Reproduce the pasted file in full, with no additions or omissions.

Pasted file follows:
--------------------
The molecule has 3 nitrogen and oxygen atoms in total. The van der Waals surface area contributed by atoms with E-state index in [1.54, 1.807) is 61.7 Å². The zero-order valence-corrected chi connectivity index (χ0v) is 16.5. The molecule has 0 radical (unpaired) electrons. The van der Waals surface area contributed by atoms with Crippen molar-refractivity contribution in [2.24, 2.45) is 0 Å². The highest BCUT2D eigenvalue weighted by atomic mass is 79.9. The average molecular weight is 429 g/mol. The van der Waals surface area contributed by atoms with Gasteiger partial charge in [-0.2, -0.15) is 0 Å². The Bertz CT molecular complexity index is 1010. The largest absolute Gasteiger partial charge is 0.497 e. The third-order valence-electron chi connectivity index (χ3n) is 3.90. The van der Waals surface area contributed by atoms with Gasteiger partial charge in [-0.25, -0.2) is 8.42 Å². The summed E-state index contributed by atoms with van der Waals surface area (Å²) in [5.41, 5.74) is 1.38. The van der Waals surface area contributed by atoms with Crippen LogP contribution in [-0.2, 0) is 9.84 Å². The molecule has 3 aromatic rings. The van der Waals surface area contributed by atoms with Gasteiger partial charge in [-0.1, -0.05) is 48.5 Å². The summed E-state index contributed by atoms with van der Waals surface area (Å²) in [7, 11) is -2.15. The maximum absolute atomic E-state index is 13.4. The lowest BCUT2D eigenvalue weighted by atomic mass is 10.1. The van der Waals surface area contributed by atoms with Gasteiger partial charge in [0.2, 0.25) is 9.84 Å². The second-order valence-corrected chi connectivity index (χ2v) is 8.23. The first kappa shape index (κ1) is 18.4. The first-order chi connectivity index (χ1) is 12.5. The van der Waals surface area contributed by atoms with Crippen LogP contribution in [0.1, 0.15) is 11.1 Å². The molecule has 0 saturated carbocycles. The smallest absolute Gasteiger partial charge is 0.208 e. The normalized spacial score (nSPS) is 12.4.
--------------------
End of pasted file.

The molecule has 3 nitrogen and oxygen atoms in total. The van der Waals surface area contributed by atoms with E-state index in [1.54, 1.807) is 61.7 Å². The zero-order valence-corrected chi connectivity index (χ0v) is 16.5. The molecule has 0 radical (unpaired) electrons. The van der Waals surface area contributed by atoms with Crippen molar-refractivity contribution in [2.24, 2.45) is 0 Å². The highest BCUT2D eigenvalue weighted by atomic mass is 79.9. The average molecular weight is 429 g/mol. The van der Waals surface area contributed by atoms with Gasteiger partial charge in [-0.2, -0.15) is 0 Å². The Bertz CT molecular complexity index is 1010. The largest absolute Gasteiger partial charge is 0.497 e. The third-order valence-electron chi connectivity index (χ3n) is 3.90. The van der Waals surface area contributed by atoms with Gasteiger partial charge in [-0.25, -0.2) is 8.42 Å². The summed E-state index contributed by atoms with van der Waals surface area (Å²) in [5.41, 5.74) is 1.38. The van der Waals surface area contributed by atoms with Crippen LogP contribution in [-0.2, 0) is 9.84 Å². The molecule has 3 aromatic rings. The van der Waals surface area contributed by atoms with Gasteiger partial charge in [-0.1, -0.05) is 48.5 Å². The summed E-state index contributed by atoms with van der Waals surface area (Å²) in [7, 11) is -2.15. The maximum absolute atomic E-state index is 13.4. The lowest BCUT2D eigenvalue weighted by atomic mass is 10.1. The van der Waals surface area contributed by atoms with Gasteiger partial charge in [0.2, 0.25) is 9.84 Å². The second-order valence-corrected chi connectivity index (χ2v) is 8.23. The first kappa shape index (κ1) is 18.4. The first-order chi connectivity index (χ1) is 12.5. The van der Waals surface area contributed by atoms with Crippen LogP contribution in [0.1, 0.15) is 11.1 Å². The molecule has 0 saturated carbocycles. The smallest absolute Gasteiger partial charge is 0.208 e. The normalized spacial score (nSPS) is 12.4.